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Viral gastroenteritis is often called stomach flu. But it is not really related to the flu or influenza. It is irritation of the stomach and intestines due to infection with a virus. Most children with viral gastroenteritis get better in a few days without a healthcare provider’s treatment. Because a child with gastroenteritis may have trouble keeping fluids down, he or she is at risk for fluid loss (dehydration) and should be watched closely.
Symptoms of gastroenteritis include loose, watery stools (diarrhea), sometimes with nausea and vomiting. The child may have cramps or pain in the stomach area. A fever or headache may also be present. Symptoms usually last for about 2 days, but may take as long as 7 days to go away.
Viral gastroenteritis is highly contagious. The viruses that cause the infection are often passed from person to person by unwashed hands. Children can get the viruses from food, eating utensils, or toys. People who have had the infection can be contagious even after they feel better. And some people are infected but never have symptoms. Because of this, outbreaks of gastroenteritis are common in childcare and other group settings.
Most cases of viral gastroenteritis get better without treatment. (Antibiotics are not helpful against viral infections.) The goal of treatment is to make your child comfortable and to prevent dehydration. These tips can help:
Be sure your child gets plenty of rest.
To prevent dehydration:
Give your child plenty of liquids such as water. You can also give your child an oral rehydration solution, which you can buy at the grocery store or pharmacy. Ask your child's healthcare provider which types of solutions are best for your child. Have your child take small sips of fluid at first to avoid nausea. Don’t dilute juice or give other drinks with sugar in them (such as sports drinks) as this may worsen the diarrhea.
If your older child seems dehydrated, give 1 to 2 teaspoons of an oral rehydration solution. Do this every 10 minutes until vomiting stops and your child is able to keep down larger amounts of liquid.
If your baby is bottle fed, you can give an oral rehydration solution for 4 to 6 hours and then resume formula. You may need to feed your baby more often to ensure he or she gets enough fluids. You can also give an oral rehydration solution if your baby is urinating less often or the urine is dark in color.
If your baby is breastfeeding, you may need to feed your baby more often. You can also give an oral rehydration solution if your baby is urinating less often or the urine is dark in color.
When your child is able to eat again:
Feed your child regular foods. Returning to a regular diet quickly has been shown to reduce the length of symptoms of gastroenteritis.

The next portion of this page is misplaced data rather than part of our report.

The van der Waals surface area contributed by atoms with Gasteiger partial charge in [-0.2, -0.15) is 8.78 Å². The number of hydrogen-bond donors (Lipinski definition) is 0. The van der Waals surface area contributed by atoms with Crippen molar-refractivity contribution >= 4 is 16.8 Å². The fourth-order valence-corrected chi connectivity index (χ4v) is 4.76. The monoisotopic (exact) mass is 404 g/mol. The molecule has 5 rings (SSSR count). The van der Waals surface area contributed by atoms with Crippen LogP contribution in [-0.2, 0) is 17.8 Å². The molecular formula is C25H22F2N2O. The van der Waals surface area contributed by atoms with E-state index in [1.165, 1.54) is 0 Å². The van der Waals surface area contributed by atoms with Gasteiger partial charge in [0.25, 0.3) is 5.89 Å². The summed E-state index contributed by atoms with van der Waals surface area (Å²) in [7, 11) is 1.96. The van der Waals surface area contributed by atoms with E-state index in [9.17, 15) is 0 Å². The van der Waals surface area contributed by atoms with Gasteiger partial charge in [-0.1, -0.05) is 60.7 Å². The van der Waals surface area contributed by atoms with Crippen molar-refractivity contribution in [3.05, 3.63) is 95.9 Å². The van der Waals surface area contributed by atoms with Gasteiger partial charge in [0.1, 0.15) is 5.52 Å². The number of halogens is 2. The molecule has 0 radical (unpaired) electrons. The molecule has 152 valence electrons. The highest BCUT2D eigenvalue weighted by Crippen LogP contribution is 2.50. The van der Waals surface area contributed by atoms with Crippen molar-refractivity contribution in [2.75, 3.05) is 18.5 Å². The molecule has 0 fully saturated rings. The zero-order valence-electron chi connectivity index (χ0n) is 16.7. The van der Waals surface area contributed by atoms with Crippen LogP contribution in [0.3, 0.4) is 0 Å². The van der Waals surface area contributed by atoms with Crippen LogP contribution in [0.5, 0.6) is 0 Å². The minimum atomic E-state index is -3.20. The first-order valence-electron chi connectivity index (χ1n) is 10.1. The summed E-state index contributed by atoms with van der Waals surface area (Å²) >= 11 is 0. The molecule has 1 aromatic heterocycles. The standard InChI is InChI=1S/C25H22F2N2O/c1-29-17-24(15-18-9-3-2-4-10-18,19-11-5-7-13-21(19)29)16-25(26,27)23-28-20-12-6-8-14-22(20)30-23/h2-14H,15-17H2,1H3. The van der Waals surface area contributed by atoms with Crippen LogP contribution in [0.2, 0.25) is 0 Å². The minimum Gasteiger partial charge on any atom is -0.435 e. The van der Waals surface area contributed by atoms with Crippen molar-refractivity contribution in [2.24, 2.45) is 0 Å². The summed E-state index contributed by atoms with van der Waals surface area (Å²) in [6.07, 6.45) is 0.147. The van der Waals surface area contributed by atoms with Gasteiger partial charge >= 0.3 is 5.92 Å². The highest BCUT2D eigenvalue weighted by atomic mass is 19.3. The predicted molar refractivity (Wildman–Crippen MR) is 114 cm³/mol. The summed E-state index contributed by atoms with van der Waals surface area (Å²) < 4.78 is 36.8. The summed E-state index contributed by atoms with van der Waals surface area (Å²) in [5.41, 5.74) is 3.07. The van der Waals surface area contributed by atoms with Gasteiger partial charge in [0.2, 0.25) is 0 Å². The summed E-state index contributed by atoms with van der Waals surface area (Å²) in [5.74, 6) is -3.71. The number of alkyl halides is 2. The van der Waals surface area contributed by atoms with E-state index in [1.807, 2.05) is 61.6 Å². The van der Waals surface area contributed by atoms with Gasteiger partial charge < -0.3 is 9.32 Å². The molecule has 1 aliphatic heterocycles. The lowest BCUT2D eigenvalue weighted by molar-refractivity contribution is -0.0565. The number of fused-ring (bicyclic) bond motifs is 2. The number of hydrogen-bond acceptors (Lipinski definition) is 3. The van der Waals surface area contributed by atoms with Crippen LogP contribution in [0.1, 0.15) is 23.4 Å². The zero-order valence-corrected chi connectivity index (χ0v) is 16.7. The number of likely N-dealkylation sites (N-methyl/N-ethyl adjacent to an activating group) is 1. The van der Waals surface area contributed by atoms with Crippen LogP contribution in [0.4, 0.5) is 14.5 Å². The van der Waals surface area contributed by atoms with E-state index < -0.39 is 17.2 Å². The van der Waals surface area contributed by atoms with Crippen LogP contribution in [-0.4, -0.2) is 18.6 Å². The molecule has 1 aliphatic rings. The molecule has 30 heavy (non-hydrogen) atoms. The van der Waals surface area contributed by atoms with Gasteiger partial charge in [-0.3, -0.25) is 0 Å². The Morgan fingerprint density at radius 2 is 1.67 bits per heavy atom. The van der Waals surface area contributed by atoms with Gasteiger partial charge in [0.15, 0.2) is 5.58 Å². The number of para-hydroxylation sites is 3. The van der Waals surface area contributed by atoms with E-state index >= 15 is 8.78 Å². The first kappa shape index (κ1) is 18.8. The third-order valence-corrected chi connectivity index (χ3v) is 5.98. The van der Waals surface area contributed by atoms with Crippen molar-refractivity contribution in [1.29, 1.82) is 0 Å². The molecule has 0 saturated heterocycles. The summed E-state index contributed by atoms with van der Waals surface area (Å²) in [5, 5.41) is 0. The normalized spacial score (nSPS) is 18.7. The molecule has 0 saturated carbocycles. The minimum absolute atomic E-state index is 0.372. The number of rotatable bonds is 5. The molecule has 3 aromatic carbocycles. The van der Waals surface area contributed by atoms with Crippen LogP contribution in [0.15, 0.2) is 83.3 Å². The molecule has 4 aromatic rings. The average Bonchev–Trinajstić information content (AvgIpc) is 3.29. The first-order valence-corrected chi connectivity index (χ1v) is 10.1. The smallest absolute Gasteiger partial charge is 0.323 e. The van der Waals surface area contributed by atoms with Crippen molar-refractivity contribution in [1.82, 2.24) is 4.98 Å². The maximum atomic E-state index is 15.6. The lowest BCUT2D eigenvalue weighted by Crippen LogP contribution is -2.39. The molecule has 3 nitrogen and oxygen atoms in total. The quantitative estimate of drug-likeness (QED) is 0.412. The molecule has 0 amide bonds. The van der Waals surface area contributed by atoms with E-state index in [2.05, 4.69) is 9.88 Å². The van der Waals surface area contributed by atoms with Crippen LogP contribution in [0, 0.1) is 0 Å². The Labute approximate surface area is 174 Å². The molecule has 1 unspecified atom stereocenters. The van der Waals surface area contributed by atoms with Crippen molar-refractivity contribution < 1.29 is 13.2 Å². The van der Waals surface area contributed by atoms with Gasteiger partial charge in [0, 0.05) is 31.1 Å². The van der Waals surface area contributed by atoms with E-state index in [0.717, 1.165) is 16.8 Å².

Ask your child’s healthcare provider if there are any foods to avoid while your child is recovering from gastroenteritis.
Don’t give your child any medicines unless they have been recommended by your child's healthcare provider.
Some children may develop a short-term (temporary) intolerance to dairy products after a diarrheal illness. If dairy items seem to make your child's symptoms worse, you may need to avoid them temporarily.
These steps may help lessen the chances that you or your child will get or pass on viral gastroenteritis:
Wash your hands with warm water and soap often, especially after going to the bathroom, diapering your child, and before preparing, serving, or eating food.
Have your child wash his or her hands frequently.
Keep food preparation areas clean.
Wash soiled clothing promptly.
Use diapers with waterproof outer covers or use plastic pants.
Prevent contact between your child and those who are sick.
Keep your sick child home from school or childcare.
Ask your child’s healthcare provider if your child should receive the rotavirus vaccine. This vaccine protects infants and young children against rotavirus infection, one cause of viral gastroenteritis.
Call your child’s healthcare provider right away if your child:
Has a fever (see fever and children section below)
Has had a seizure caused by the fever
Has been vomiting and having diarrhea for more than 6 hours
Has blood in vomit or bloody diarrhea
Has severe stomach pain
Can’t keep even small amounts of liquid down
Shows signs of dehydration, such as very dark or very little urine, excessive thirst, dry mouth, or dizziness
Is a baby and does not urinate for 8 hours or more
Always use a digital thermometer to check your child’s temperature. Never use a mercury thermometer.
For infants and toddlers, be sure to use a rectal thermometer correctly. A rectal thermometer may accidentally poke a hole in (perforate) the rectum. It may also pass on germs from the stool. Always follow the product maker’s directions for proper use. If you don’t feel comfortable taking a rectal temperature, use another method. When you talk to your child’s healthcare provider, tell him or her which method you used to take your child’s temperature.
Here are guidelines for fever temperature. Ear temperatures aren’t accurate before 6 months of age. Don’t take an oral temperature until your child is at least 4 years old.
Infant under 3 months old:
Ask your child’s healthcare provider how you should take the temperature.
Rectal or forehead (temporal artery) temperature of 100.4°F (38°C) or higher, or as directed by the provider
Armpit temperature of 99°F (37.2°C) or higher, or as directed by the provider
Child age 3 to 36 months:
Rectal, forehead, or ear temperature of 102°F (38.9°C) or higher, or as directed by the provider
Armpit (axillary) temperature of 101°F (38.3°C) or higher, or as directed by the provider
Child of any age:
Repeated temperature of 104°F (40°C) or higher, or as directed by the provider
Fever that lasts more than 24 hours in a child under 2 years old. Or a fever that lasts for 3 days in a child 2 years or older.
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